Henry Lathin Memorial Library Fund created, donations now being accepted
Henry Lathin, caring and devoted husband and wonderful father, left this world much to soon on December 20, 2002. Henry was born April 7, 1923 in Brooklyn, New York. He attended the Pratt Institute and received his bachelor’s degree in Industrial Engineering from Fairleigh-Dickinson University. He started his professional career at a small engineering firm in Yonkers, moved on to Chattilon Scales, and retired from IBM in Austin, Texas.
IBM transferred Henry to the Austin IBM facility in 1977, where he made Round Rock his home. He later made the Public Library his home away from home. He served on the Library Board, was a charter member and President of the Round Rock Library Foundation, represented the city as a City Council appointed Lay Representative to Central Texas Library System, and mended worn and tired books as a volunteer.
Dale Ricklefs, Library Director, will always think of Henry’s devotion to the library through a statement once made by Mayor Charlie Culpepper during the time the library was being expanded. He said something to the effect of, “You need to get Henry an umbrella to keep off the sun. Whenever I’m downtown, it seems he’s always out there (at the library site) watching the construction”. Dale observed that Henry probably watched more of what was going on with the expansion than she did.
When the new library was finished, Henry’s Foundation started a brick program, raising over $40,000 for the “nice” things in the library. This resulted in the framed artwork, the mobile hanging in the small atrium, and the bronze statute of the cows in Brushy Creek. In recognition of his outstanding support of the library, the large meeting room in the library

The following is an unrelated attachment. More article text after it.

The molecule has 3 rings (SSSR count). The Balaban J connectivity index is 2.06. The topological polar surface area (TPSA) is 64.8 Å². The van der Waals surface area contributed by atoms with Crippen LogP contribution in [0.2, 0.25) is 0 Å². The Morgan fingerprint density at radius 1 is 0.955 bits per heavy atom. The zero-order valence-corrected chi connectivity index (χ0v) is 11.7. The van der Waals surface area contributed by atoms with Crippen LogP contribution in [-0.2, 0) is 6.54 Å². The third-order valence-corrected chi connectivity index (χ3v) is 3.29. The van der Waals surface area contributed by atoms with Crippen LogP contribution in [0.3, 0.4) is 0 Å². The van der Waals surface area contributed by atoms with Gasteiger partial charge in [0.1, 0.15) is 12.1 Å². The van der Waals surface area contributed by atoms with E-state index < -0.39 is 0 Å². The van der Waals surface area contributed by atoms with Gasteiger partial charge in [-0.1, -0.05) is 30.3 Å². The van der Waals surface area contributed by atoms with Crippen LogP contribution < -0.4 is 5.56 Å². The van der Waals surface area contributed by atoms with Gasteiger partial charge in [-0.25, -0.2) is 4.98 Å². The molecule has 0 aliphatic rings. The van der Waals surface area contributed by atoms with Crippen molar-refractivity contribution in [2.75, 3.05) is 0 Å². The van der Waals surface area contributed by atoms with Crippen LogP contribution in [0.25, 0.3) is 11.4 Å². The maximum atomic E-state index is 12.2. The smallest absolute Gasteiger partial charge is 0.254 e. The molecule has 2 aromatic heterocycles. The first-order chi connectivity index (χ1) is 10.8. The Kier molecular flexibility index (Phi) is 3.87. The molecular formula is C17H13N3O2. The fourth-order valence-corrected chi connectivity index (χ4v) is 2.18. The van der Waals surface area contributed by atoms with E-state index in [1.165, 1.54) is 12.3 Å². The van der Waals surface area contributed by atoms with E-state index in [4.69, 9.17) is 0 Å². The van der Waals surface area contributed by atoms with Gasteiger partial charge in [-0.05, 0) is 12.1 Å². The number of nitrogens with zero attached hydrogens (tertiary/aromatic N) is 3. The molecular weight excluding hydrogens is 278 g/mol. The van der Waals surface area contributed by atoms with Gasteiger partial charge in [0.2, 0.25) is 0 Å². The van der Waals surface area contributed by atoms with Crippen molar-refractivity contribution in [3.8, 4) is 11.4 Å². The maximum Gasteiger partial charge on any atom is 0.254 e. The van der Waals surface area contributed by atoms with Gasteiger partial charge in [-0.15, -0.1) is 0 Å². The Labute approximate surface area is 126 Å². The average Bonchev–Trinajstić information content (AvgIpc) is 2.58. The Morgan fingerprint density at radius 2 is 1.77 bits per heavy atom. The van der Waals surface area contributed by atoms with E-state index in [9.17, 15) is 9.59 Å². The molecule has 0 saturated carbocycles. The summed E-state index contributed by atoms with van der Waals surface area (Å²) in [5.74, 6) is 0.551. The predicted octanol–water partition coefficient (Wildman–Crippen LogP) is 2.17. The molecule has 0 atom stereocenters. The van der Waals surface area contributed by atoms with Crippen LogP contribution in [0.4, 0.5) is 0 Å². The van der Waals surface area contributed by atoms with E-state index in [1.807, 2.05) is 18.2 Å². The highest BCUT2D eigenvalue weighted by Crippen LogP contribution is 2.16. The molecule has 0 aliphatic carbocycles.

was named after him. According to his wife, Janice, he was very proud of that recognition. Additionally, he had previously been recognized by the library staff as Volunteer of the Year. The library staff honors him today as we celebrate in all that he shared with us. With family and friends scattered far and wide, we were truly part of his family. Virtually every staff member shares in the loss of Henry.
When Henry wasn’t at the library, he was working on his model boats, reading, fixing things in their home, eating at Ginos, or meticulously taking care of his yard. As Janice said this week, “He wasn’t really 79. He didn’t act like any 79 year old I know.” It is probably this level of energy, feisty view of life, and untimely death that has caught all of us off-guard. Henry, we hope your revolution comes about. As you had always said, “After the revolution, all will be alright”.